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Underinvestment In Early Education Labelled As Stupid Economic And Social Policy

Fuseworks Media
Fuseworks Media
Underinvestment In Early Education Labelled As Stupid Economic And Social Policy

Economists Suzanne Snivelly and Prue Hyman joined social commentator Campbell Roberts today to call for investment in early childhood education as a priority.

Campbell Roberts told 150 people attending the Early Education Federation Forum in Wellington there was a desperate need for investment in early education, particularly for Maori and other vulnerable children.

"To not be taking adequate care of early childhood education and making sure this scarce resource of our children is not marginalised is extremely stupid," he said. "We can talk about a shortage of money, but we do make choices to put money into motorways and prisons. If we make those choices over and above early childhood education and children at risk, we are heading for difficulty."

Ms Snivelly called early education investment a "win, win, win". She said the return investment for children under five gave a higher return than any other.

"If we are going to invest in productivity in New Zealand, this is the area we should invest in to get a more productive economy. It shouldn't take a rocket scientist to get this. Why isn't it getting through?"

Mr Roberts questioned the value of New Zealand's almost $10 million corrections budget, compared to early years investment. "Why can we find money for these things and not for investment in early childhood education for our most vulnerable children?" he said.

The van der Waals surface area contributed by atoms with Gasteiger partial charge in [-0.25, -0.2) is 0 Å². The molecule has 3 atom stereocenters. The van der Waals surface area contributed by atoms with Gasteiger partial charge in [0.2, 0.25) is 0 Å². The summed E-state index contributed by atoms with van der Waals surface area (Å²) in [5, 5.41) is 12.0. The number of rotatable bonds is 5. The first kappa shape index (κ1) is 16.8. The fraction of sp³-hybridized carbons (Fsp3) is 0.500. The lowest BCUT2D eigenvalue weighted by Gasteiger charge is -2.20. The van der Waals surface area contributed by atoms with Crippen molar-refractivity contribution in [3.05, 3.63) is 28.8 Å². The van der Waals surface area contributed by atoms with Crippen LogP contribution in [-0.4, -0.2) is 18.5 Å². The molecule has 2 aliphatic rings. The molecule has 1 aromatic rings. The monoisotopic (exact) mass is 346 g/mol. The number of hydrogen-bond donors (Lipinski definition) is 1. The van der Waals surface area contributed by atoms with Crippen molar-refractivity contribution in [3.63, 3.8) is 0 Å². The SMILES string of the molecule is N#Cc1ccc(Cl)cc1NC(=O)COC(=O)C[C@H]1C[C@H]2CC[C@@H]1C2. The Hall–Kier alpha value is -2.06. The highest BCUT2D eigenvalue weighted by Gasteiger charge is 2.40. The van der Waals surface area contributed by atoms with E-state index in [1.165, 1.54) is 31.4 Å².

Economist Prue Hyman said investment in early education made economic sense for a wide range of reasons, including reduced costs in special education, benefits, healthcare and crime; increased workforce participation of women resulting in a higher tax take and an increase in the GDP.

"International evidence demonstrates that investing in good quality early childhood education can bring cost savings and benefits to government and economies as well as to children and families," she said.

Commenting on government's recent funding cuts to quality early childhood education, Ms Hyman said: "Benefits will reduce with lower quality. Fees will increase. Lower participation and lower benefits are a vicious cycle affecting adversely society as a whole, the children and their parents."

The forum was organised by the Early Education Federation, which represents around 20 national organisations, including kindergarten, playcentre, home-based services, education and care centres and early childhood education training organisations.

Forum organiser Helen Baxter said recent attacks on early childhood education funding meant the forum was timely and necessary, as this month budget funding cuts begin to take effect on early childhood education services.

"The sector is concerned at cuts to early childhood education, and signals that there may be further cuts to come," said Helen Baxter.

New Zealand Kindergartens chief executive Clare Wells said the economic benefits of investment in quality early education must not be underestimated.

"There is evidence of returns in terms of educational achievement, health, social adjustment, workforce participation, and reduced crime rates, she said.

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